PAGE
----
Some people believe that the Rough Riders were almost all cowboys from out West. After all, it had earned the nickname “The Cowboy Regiment.”
But that wasn’t entirely the case, as you shall see. Brahmins from New England with refined backgrounds also joined the Rough Riders.
Men from every New England state volunteered for Teddy Roosevelt’s U.S. 1st Volunteer Cavalry, better known as the Rough Riders. Massachusetts had as many as 25. As a matter of fact, the actual commander of the unit, Leonard Wood, hailed from New Hampshire. Frederic Remington featured Woodbury Kane from Rhode Island in his famous painting of the immortal charge up San Juan Hill.
Roosevelt had four recruiting stations out West, in Arizona, New Mexico, Texas and the Oklahoma/Indian Territories. He had vast experience in the West and knew the cowboys already knew how to ride and shoot. But Roosevelt knew another target-rich area full of ready-for-action men: His wealthy, pedigreed friends throughout New York and New England.
Roosevelt put out the word. They responded in droves from polo clubs, boxing clubs, duck blinds, steeplechase courses, yacht clubs, Ivy League athletic fields and glee clubs. Many had graduated from Harvard.
One Rough Rider, James McClintock, who hailed from California, said they were in it for the adventure.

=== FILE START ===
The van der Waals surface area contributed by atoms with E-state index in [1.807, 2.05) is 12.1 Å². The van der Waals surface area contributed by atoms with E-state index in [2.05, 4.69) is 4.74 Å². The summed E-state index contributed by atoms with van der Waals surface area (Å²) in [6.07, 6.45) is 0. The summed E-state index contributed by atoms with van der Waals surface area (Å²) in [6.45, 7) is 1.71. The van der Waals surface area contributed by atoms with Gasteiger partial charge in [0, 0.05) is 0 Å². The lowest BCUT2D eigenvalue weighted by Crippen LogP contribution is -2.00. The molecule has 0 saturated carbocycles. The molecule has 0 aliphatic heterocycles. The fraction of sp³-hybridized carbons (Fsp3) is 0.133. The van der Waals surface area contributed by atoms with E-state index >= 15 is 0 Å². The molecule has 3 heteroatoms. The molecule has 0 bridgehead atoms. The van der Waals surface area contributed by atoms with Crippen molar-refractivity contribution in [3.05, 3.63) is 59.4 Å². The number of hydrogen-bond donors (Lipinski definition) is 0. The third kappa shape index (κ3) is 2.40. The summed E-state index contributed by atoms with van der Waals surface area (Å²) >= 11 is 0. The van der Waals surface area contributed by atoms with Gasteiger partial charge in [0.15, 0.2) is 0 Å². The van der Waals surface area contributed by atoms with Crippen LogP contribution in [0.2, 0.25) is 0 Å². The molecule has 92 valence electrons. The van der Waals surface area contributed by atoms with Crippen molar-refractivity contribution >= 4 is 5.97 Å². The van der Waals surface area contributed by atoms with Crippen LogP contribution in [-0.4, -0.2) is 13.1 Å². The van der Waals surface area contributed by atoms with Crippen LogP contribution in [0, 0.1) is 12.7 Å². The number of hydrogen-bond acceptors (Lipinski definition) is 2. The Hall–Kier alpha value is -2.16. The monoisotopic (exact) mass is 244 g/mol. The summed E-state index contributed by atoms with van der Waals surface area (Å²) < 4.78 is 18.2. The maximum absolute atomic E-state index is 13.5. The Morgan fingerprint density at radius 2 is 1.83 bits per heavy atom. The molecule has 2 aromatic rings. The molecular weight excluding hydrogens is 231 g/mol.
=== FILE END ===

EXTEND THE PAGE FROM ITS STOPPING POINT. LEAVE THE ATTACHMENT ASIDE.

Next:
The Rough Riders are the stuff of legend, having generated a movie, a television show and, of course, a President. They were, however, one of the shortest lived units in American military history. They only existed for four months and 13 days before they disbanded.
Rhode Island Rough Riders
Woodbury Kane, Newport;Joseph S. Stevens, Newport; Norman Maxwell, Newport; Charles Hatch, Newport; Joseph F. Flynn, Cranston.
Woodbury Kane, a classmate of Teddy Roosevelt’s at Harvard, was born in Newport, a cousin of John Jacob Astor IV. A noted yachtsman, he belonged to the New York Yacht Club and served on the crew of the Columbia in the 1899 America’s Cup Race. He was also a noted big game hunter.
After graduation, he lived the life of a bon vivant in Newport and New York. In April 1898 he and other East Coast friends joined the U.S. 1st Volunteer Cavalry.
After enlistment, he, William Tiffany and other East Coast friends donated two $7,500 Colt machine guns to the unit. When the unit expanded to a thousand men he received a lieutenant’s commission.
While serving in the Rough Riders he was always noted for being dressed to a T, no matter the conditions. While leading K Troop in the charge on San Juan Hill, he was wounded in the forearm. Kane was awarded a citation for gallantry and promoted to captain.
He spent the rest of his life living the life of a dandy until a heart attack cut him down at the age of 46. His obituary noted he left no children, but he did leave his beloved polo pony.
Ira A. Hill, Grand Isle; Wallace Batchelder, Chester.
Wallace Batchelder graduated from Chester Academy in Chester, Vt., before enlisting in the Rough Riders. He later fought in the Philippines under General Wood. After his service he returned to Vermont, where he became a lawyer and chaired the state’s committee to elect Roosevelt President of the United States in 1904. He later broke with Roosevelt, who in 1912 sent him a telegram telling him not to support any candidate who didn’t support Roosevelt. Batchelder replied he wouldn’t support Roosevelt.